"Thirty years old is the age where you are considered a 'leftover' woman, so I was getting a lot of pressure to marry". Since 2007, when the All-China Women's Federation (ACWF) first described single women over the age of 27 as shengnü, "leftover", many women in China, even those who have relatively high-paid jobs in multinational companies, have been affected by these attitudes. Far fewer women, it seems, have been able to take advantage of rising property prices in a country where only one out of 15 single women own a home, compared with one in five single men.
Why is the Role of Women in China Relevant?
In China, as in all societies today, the question of “the role of women” is debated across different social groups. Rapid economic development has had major implications for China’s population. Whereas there are increased opportunities for all, there continues to be a glass-ceiling for many.
The United Nations Development Programme’s Human Development Report (2010) gave China a “Gender Equality Ranking” of 38, just below the US (37) and far above Brazil (80), another member of the “Big Four.” Nevertheless, women’s positions of leadership in employment can be graphed as a pyramid: the nearer to the top, the fewer women to be found. The Central Government recognized this disparity within the civil service sector, and, since 2008, it has actively encouraged local governments to employ more women in leadership positions. The unequal gender representation in the workplace, however, is symptomatic of diverse underlying issues.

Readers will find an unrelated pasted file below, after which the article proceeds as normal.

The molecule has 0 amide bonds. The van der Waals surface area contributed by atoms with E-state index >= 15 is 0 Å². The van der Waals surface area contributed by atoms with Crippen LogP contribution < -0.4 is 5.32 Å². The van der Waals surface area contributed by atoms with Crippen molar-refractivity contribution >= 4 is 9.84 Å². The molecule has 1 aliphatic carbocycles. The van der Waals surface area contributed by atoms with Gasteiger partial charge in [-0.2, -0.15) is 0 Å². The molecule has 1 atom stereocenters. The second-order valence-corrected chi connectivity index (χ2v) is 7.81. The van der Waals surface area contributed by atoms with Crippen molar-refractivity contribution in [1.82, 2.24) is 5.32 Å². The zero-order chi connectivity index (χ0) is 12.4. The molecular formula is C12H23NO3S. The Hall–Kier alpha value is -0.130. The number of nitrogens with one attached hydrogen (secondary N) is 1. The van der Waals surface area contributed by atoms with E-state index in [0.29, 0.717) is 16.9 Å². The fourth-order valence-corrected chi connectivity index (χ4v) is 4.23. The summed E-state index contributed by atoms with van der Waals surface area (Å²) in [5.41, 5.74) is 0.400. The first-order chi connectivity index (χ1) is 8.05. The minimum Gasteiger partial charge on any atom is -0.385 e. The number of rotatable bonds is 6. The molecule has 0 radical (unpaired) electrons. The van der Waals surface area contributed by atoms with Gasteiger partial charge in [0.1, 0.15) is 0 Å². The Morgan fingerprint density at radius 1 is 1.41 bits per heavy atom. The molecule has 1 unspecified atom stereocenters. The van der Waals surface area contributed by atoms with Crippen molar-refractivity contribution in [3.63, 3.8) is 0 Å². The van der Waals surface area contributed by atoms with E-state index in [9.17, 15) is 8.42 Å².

Globalization and the economic development of China present increased opportunities along with increased competition. Characterized by over-population and a high percentage of educated citizens, China is a society wherein women lose out to their male counterparts. The one-child policy introduced in 1978 places huge pressures on young families, as the care for elder grandparents falls to one grandchild and his or her spouse. Because enterprises tend to favor male employees, child-rearing falls primarily to the women.
Today, the role of women in China differs across social boundaries. Although there are, in theory, endless opportunities, only some women can access them. There is no accepted role for women; some women are CEOs and government officials, whilst others opt for completely different lifestyles. Current affairs such as the scandal involving Bo Xilai’s wife and China’s first female astronauts are gaining much press, thereby drawing increased attention to the question of the role of women. The rapid development of China has shifted the issues faced by women, and many are now beginning to scrutinize their role within society, the economy and politics